This week, entertainment editor John Turnbull talks to Chris Luedecke, the Canadian singer/songwriter better known as Old Man Luedecke, about touring, songwriting and GM food.

Independent Australia: Thanks for your time today, Chris, You’re in the midst of an Australian tour — how’s it going so far?

Old Man Luedecke: I got here about a week ago and went to the National Folk Festival, and I’ve just travelled up to Newcastle for the first of the standalone gigs. I’m loving Australia so far, although I think I under packed for Canberra as it was a little cool!

IA: I understand you have a young family. Are they touring with you this time?

OML: My family isn’t with me this time. I spent a month over here in November touring with Jordie Lane, and he returned the favour by coming over to Canada in January. So for pretty much January, February and March I was travelling with my family and a full band, so now I’m finding myself quite solo by comparison. 

IA: I was watching a few of your videos on YouTube and came across Monsanto Jones. Can you tell me about that song?

OML: It’s a tongue-in-cheek sort of singalong, that addresses a pretty big issue in a pretty small way. It’s about a couple of parents who name their kid Monsanto after the Agri-business company and it turns out the kid is carrying some on Monsanto’s patented genetic material.

IA: Is genetic modification of food something you feel passionate about, or is it more about Monsanto’s business practices?

OML: It’s a complex issue. I tried to deal with the issue the best way I could, and in as humorous a way as possible.

I haven’t made up my mind yet, I mean: on one hand you get a lot more food, although at the same time you get one company controlling the availability of food for millions of people, which makes me a bit concerned.

IA: You’re right that it’s a complex issue. It’s amazing how many people only look at one side of the argument. I mean, we’ve been genetically modifying food for tens of thousands of years. On the other hand corporate ownership of genes is very dodgy in my mind…

OML: That’s the thing.  Things getting bigger and bigger isn’t necessarily better, in my experience.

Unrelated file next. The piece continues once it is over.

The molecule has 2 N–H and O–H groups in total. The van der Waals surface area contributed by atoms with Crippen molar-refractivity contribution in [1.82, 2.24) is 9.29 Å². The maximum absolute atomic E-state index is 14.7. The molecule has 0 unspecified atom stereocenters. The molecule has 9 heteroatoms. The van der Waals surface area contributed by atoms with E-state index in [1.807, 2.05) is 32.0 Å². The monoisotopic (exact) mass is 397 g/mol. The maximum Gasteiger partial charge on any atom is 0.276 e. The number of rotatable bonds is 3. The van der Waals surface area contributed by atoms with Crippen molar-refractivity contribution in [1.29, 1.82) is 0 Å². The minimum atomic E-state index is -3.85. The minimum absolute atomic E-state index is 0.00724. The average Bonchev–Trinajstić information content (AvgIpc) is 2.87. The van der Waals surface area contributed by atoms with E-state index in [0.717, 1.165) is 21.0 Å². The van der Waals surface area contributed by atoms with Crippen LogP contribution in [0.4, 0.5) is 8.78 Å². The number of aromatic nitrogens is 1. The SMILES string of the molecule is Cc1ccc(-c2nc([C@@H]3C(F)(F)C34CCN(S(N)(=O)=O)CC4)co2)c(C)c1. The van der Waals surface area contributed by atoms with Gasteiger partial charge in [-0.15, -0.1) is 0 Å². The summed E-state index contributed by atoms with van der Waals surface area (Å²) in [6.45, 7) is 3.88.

There was a famous case where an organic farmer who had been working his land for over thirty years, and Monsanto corn was growing on the farms either side. The guy’s name was Percy Schmeiser, and he was sued for stealing Monsanto GM canola and growing it in his fields after seeds blew onto his property.

IA: Steering back towards music for a moment, can you tell me a little about the Ministry of Stories project you worked on with author Nick Hornby?

OML: That’s pretty cool. I haven’t actually been to the Ministry of Stories yet, but that was a project that came down the pipe when they were looking for songwriters to work with under-privileged kids in inner-city London. They wrote lyrics that were sent to me and I set them to music. The songs were recorded and came out on an album through the Communal record project, which was started by the guys from Mumford and Sons.

IA: A lot of your songs have a very literary feel; can you tell me about your song writing process? Do you start with a character, a theme...?

OML: Often things just bubble up. A lot of the time I’m kind of waiting around for that to happen. Left to my own devices I get a little dark — my journal is full of the starts of songs that are very ‘woe is me’. Usually I end up fighting back against that, and try and at least make it about someone else’s woe and not just mine…  I think everybody feels the same pain, and it’s just the narrative power of storytelling that allows me to get that out.

IA: I’m not really a massive listener of folk and bluegrass music — is there anyone you’d recommend I check out?

OML: I made my last record, Tender is the Night, with a guy called Tim O’Brien. He had a bluegrass band called Hot Rize and, for years and years, he has been producing phenomenal music with a deep appreciate of how to make traditional folk music live and breathe. Like any genre, Folk music has some pretty obvious clichés and Tim has always brought a lot of life to the music without compromising what Folk really is. 

I also mentioned Jordie Lane earlier — I think he’s doing some amazing things. I toured with him and watched about fifty of his shows, so the fact that I can still recommend him after that says something…

IA: You’re touring through Australia until May 6th. What do you do to fill spare time on the road?

[Ed: This interview was done in late April.]

OML: Well I tend to do a lot of driving, so that takes up some time. I love Tolstoy and I’ve usually got a book on the go, but at the moment I’m hoping to kickstart the songwriting process for my new album so I’m sort of keeping my plate clean.

IA: What’s your opinion on internet music piracy?

OML: I don’t know. I’m not sure how much it effects me directly.

Since I started, I’ve never made a lot of money from selling my music digitally, but I’m aware that I do get shared around online and my albums are on Torrents. So I’ve never really made anything to lose.  

I imagine I’d get upset if I had an existing income stream that disappeared, but that hasn’t really happened to me. I’ve always shared tapes with friends and buy a lot of second-hand CDs, so I don’t know that ever did any good for the heroes of mine.

I try to buy CDs from musicians at gigs that I like, and I’ve made my living playing live for the most part — if that ever dries up I’ll probably be full of venom at whoever is responsible…

IA: Chris, thanks very much for your time. Enjoy the rest of the tour.

OML: Thanks very much.

Old Man Luedecke’s EP I Never Sang Before I Met You is available through iTunes and Amazon and at good record stores everywhere.

Creative Commons Licence
This work is licensed under a Creative Commons Attribution-NonCommercial-NoDerivs 3.0 Australia License

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